See also: marry

marry off

To set up one's child, especially a daughter, to be married to someone else so as to no longer be financially responsible for them. A noun or pronoun is used either before or after "off." Despite social advancements in the country, there is still a culture of marrying off one's daughters at the earliest possible time to someone of great wealth or status. I wish you would stop trying to marry me off whenever we're at a large gathering of people—I'll get married if and when I'm ready, thank you very much.
See also: marry, off

marry up

1. To marry someone who is more attractive, intelligent, capable, of a higher social class or standing, etc., compared to oneself. He always jokes when he's out with his wife that he married up. Don't say you married up—that implies that I just settled for someone who isn't as good as me.
2. To join, combine, or integrate two different things or elements together in a way that is mutually beneficial. We're marrying up traditional techniques with bleeding-edge technologies to deliver a range of products that are both modern and timeless. This merger will marry up the strengths of both our companies, providing an even better experience to our customers.
See also: marry, up

marry (one's) way out of (something)

To escape some state or condition by marrying someone with the appropriate means or resources. She says she married for love, but I'm still convinced she just married her way out of bankruptcy. You aren't in love with her—you're just marrying your way out of loneliness!
See also: marry, of, out, way

marry above oneself

Fig. to marry someone in a higher social class than oneself. They say she married above herself, but who cares? Scott thought it would not be possible to marry above himself.
See also: above, marry

marry below oneself

 and marry beneath oneself
Fig. to marry someone in a lower social class than oneself. He married beneath himself, but he is happy, and what more is required of a marriage? He did not want to marry beneath himself.
See also: below, marry

Marry in haste, (and) repent at leisure.

Prov. If you marry someone you do not know well, or decide to marry someone without first carefully considering what you are doing, you will probably regret it for a long time. Sally wanted some time to consider Sam's proposal of marriage; she had heard the saying, "Marry in haste, and repent at leisure."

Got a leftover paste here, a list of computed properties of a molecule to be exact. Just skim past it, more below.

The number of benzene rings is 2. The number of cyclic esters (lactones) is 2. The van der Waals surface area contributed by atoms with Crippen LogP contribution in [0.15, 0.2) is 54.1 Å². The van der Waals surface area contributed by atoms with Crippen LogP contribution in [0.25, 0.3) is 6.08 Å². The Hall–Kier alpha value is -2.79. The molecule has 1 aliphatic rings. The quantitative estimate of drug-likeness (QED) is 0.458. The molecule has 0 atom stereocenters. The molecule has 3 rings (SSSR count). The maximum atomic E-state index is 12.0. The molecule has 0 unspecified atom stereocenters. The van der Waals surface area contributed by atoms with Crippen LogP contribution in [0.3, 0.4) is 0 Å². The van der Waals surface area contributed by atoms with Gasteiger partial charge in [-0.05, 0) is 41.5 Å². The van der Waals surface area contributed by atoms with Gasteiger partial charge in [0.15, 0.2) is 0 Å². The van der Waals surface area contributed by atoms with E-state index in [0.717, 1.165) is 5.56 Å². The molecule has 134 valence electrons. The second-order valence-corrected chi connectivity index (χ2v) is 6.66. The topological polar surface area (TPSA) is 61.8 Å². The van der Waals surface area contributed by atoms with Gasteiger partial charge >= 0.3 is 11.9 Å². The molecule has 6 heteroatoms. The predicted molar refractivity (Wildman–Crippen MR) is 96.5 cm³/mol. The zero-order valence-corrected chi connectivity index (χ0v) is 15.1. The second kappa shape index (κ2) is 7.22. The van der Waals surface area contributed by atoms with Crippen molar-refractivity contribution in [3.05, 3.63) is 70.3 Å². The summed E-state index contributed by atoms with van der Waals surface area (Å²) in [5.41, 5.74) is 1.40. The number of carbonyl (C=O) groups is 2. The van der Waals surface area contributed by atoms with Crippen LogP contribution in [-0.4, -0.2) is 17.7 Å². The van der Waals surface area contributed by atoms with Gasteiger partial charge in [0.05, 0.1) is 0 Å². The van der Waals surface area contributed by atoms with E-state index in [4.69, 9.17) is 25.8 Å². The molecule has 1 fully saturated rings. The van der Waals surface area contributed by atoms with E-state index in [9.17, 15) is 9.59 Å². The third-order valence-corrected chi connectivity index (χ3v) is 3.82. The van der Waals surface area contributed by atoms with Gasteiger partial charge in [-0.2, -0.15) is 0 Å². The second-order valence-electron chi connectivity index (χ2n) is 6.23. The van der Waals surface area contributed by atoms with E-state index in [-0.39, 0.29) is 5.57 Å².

See also: leisure, marry

marry into something

to become a part of a family or a fortune by marriage. She married into money, they say. I always wanted to marry into a large family until I found out what that means in terms of buying gifts.
See also: marry

marry one's way out of something

to get out of something, such as poverty, by marrying someone. She was able to marry her way out of poverty but regretted it in the long run. Sally married her way out of one unhappy home into another one.
See also: marry, of, out, way

marry someone off (to someone)

to manage to get someone married to someone and out of the house or family. Her parents wanted nothing more than to marry her off to a doctor. They married off their children soon.
See also: marry, off

marry up (with someone)

Rur. to marry someone. They married up in the spring. Jane's going to marry up with someone she met at school.
See also: marry, up

marry money

marry a rich person. informal
See also: marry, money

marry in ˈhaste (, repent at ˈleisure)

(saying) people who marry quickly, without really getting to know each other, will discover later that they have made a mistake
See also: haste, marry

marry ˈmoney

marry a rich person: His sister married money — she lives in Bermuda now.
See also: marry, money
References in periodicals archive ?
9] Yet their choice was not between marrying or not marrying but whether to marry a particular man.
In fact, many seventeenth-century couples in the parishes of Ourense stated that prior to the wedding ceremony inscribed in the marriage register, they already had given each other "hand and word in marriage" or that at an earlier point they had promised not to marry anyone else, thereby contracting legitimate marriages by local standards and even by the varied doctrines of the medieval Church, but not according to the Catholic Reformation Church.
Many couples, though not forbidden to marry because of an impediment such as a marriage bond with a third party, have obstacles which priests find difficult to overcome.
10) In the Spanish original we have already come across one of the major unexplained cultural assumptions--the question to which the answer is "yes" is the unwritten but traditionally implicit question "will you marry me?
Clarke, who lives in Provincetown with his partner of 17 years, Peter Karl (the two plan to marry "when the dust settles").
First, they say that the Catholic who leaves the ministry in order to marry is in a significantly different situation than the married priest convert.
The surprised disciples said to him, `If that is how things are between husband and wife, it is not advisable to marry.
He threw the issue back to the legislature, saying it must either allow same-sex couples to marry or create a Vermont-style civil union alternative.
If Sondra Locke married Elliot Ness, then divorced him to marry Herman Munster, she'd become Sondra Locke Ness Munster.
In the Eastern Churches candidates for the priesthood may marry before ordination, but not after.
Popert adds, "I'm completely unconvinced that once we've won the right to marry, that means our struggle for freedom is over.
More properly defined, this ground means not only that someone made a mistake, but also that a person was for some reason incapable of making a good decision--incapable of evaluating a situation, making a proper judgment, and acting accordingly in deciding to marry.
Give complete freedom to national episcopal conferences to determine pastoral needs and discipline, including perhaps the ordination of single men who might want to marry later.